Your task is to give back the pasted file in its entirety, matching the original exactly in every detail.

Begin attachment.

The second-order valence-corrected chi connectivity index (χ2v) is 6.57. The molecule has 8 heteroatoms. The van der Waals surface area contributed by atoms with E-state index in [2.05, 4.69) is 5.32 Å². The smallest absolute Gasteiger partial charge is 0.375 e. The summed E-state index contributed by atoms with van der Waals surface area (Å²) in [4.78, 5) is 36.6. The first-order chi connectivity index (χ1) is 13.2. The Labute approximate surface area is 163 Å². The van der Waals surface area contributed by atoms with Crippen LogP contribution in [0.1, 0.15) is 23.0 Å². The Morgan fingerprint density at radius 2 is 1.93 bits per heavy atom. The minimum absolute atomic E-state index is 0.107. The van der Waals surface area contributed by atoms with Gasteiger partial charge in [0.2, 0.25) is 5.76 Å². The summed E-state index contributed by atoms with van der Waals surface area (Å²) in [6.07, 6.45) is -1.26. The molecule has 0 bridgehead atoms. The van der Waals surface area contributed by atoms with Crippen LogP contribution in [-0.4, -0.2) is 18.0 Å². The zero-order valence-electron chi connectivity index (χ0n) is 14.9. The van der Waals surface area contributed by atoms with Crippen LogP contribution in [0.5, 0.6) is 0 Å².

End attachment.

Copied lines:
The second-order valence-corrected chi connectivity index (χ2v) is 6.57. The molecule has 8 heteroatoms. The van der Waals surface area contributed by atoms with E-state index in [2.05, 4.69) is 5.32 Å². The smallest absolute Gasteiger partial charge is 0.375 e. The summed E-state index contributed by atoms with van der Waals surface area (Å²) in [4.78, 5) is 36.6. The first-order chi connectivity index (χ1) is 13.2. The Labute approximate surface area is 163 Å². The van der Waals surface area contributed by atoms with Crippen LogP contribution in [0.1, 0.15) is 23.0 Å². The Morgan fingerprint density at radius 2 is 1.93 bits per heavy atom. The minimum absolute atomic E-state index is 0.107. The van der Waals surface area contributed by atoms with Gasteiger partial charge in [0.2, 0.25) is 5.76 Å². The summed E-state index contributed by atoms with van der Waals surface area (Å²) in [6.07, 6.45) is -1.26. The molecule has 0 bridgehead atoms. The van der Waals surface area contributed by atoms with Crippen LogP contribution in [-0.4, -0.2) is 18.0 Å². The zero-order valence-electron chi connectivity index (χ0n) is 14.9. The van der Waals surface area contributed by atoms with Crippen LogP contribution in [0.5, 0.6) is 0 Å².